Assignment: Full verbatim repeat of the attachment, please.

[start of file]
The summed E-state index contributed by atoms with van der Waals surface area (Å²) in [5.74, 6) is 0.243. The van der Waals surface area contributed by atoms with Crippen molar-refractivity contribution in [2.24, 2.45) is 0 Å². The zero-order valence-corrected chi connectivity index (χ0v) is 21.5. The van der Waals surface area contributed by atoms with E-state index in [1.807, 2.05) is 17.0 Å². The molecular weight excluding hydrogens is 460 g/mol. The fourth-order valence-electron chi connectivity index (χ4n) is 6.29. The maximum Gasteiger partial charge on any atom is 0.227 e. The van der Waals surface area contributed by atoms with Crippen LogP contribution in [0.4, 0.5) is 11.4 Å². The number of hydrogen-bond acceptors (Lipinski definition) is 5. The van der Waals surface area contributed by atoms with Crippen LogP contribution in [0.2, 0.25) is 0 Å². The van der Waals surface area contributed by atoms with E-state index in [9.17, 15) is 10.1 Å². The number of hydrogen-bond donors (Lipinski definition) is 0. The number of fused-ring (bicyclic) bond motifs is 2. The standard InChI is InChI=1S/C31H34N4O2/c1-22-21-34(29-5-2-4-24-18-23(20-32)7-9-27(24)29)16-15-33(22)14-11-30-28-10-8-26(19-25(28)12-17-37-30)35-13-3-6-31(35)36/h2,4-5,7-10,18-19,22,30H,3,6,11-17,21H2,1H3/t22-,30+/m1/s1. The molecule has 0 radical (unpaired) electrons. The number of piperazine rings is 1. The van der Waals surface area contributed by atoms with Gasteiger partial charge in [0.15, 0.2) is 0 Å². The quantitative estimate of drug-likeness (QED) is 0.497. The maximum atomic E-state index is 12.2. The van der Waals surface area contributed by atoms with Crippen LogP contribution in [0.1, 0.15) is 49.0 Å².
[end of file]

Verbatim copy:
The summed E-state index contributed by atoms with van der Waals surface area (Å²) in [5.74, 6) is 0.243. The van der Waals surface area contributed by atoms with Crippen molar-refractivity contribution in [2.24, 2.45) is 0 Å². The zero-order valence-corrected chi connectivity index (χ0v) is 21.5. The van der Waals surface area contributed by atoms with E-state index in [1.807, 2.05) is 17.0 Å². The molecular weight excluding hydrogens is 460 g/mol. The fourth-order valence-electron chi connectivity index (χ4n) is 6.29. The maximum Gasteiger partial charge on any atom is 0.227 e. The van der Waals surface area contributed by atoms with Crippen LogP contribution in [0.4, 0.5) is 11.4 Å². The number of hydrogen-bond acceptors (Lipinski definition) is 5. The van der Waals surface area contributed by atoms with Crippen LogP contribution in [0.2, 0.25) is 0 Å². The van der Waals surface area contributed by atoms with E-state index in [9.17, 15) is 10.1 Å². The number of hydrogen-bond donors (Lipinski definition) is 0. The number of fused-ring (bicyclic) bond motifs is 2. The standard InChI is InChI=1S/C31H34N4O2/c1-22-21-34(29-5-2-4-24-18-23(20-32)7-9-27(24)29)16-15-33(22)14-11-30-28-10-8-26(19-25(28)12-17-37-30)35-13-3-6-31(35)36/h2,4-5,7-10,18-19,22,30H,3,6,11-17,21H2,1H3/t22-,30+/m1/s1. The molecule has 0 radical (unpaired) electrons. The number of piperazine rings is 1. The van der Waals surface area contributed by atoms with Gasteiger partial charge in [0.15, 0.2) is 0 Å². The quantitative estimate of drug-likeness (QED) is 0.497. The maximum atomic E-state index is 12.2. The van der Waals surface area contributed by atoms with Crippen LogP contribution in [0.1, 0.15) is 49.0 Å².